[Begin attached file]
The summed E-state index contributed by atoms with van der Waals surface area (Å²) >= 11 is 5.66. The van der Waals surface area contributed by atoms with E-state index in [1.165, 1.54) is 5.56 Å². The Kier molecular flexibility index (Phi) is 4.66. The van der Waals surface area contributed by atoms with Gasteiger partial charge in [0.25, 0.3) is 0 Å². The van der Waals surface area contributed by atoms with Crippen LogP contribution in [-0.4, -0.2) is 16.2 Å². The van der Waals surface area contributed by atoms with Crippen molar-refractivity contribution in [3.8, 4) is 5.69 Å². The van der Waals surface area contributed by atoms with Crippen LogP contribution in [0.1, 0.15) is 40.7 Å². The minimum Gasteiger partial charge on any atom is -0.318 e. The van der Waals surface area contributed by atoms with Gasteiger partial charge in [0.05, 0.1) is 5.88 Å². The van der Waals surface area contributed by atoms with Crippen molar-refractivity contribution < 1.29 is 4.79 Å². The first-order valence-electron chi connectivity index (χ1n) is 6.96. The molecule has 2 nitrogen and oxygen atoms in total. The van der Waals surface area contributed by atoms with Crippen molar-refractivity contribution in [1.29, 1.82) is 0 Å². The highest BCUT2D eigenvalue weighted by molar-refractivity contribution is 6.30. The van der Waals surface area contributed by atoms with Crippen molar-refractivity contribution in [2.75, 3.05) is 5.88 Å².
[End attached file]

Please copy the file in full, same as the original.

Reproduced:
The summed E-state index contributed by atoms with van der Waals surface area (Å²) >= 11 is 5.66. The van der Waals surface area contributed by atoms with E-state index in [1.165, 1.54) is 5.56 Å². The Kier molecular flexibility index (Phi) is 4.66. The van der Waals surface area contributed by atoms with Gasteiger partial charge in [0.25, 0.3) is 0 Å². The van der Waals surface area contributed by atoms with Crippen LogP contribution in [-0.4, -0.2) is 16.2 Å². The van der Waals surface area contributed by atoms with Crippen molar-refractivity contribution in [3.8, 4) is 5.69 Å². The van der Waals surface area contributed by atoms with Crippen LogP contribution in [0.1, 0.15) is 40.7 Å². The minimum Gasteiger partial charge on any atom is -0.318 e. The van der Waals surface area contributed by atoms with Gasteiger partial charge in [0.05, 0.1) is 5.88 Å². The van der Waals surface area contributed by atoms with Crippen molar-refractivity contribution < 1.29 is 4.79 Å². The first-order valence-electron chi connectivity index (χ1n) is 6.96. The molecule has 2 nitrogen and oxygen atoms in total. The van der Waals surface area contributed by atoms with Crippen molar-refractivity contribution in [1.29, 1.82) is 0 Å². The highest BCUT2D eigenvalue weighted by molar-refractivity contribution is 6.30. The van der Waals surface area contributed by atoms with Crippen molar-refractivity contribution in [2.75, 3.05) is 5.88 Å².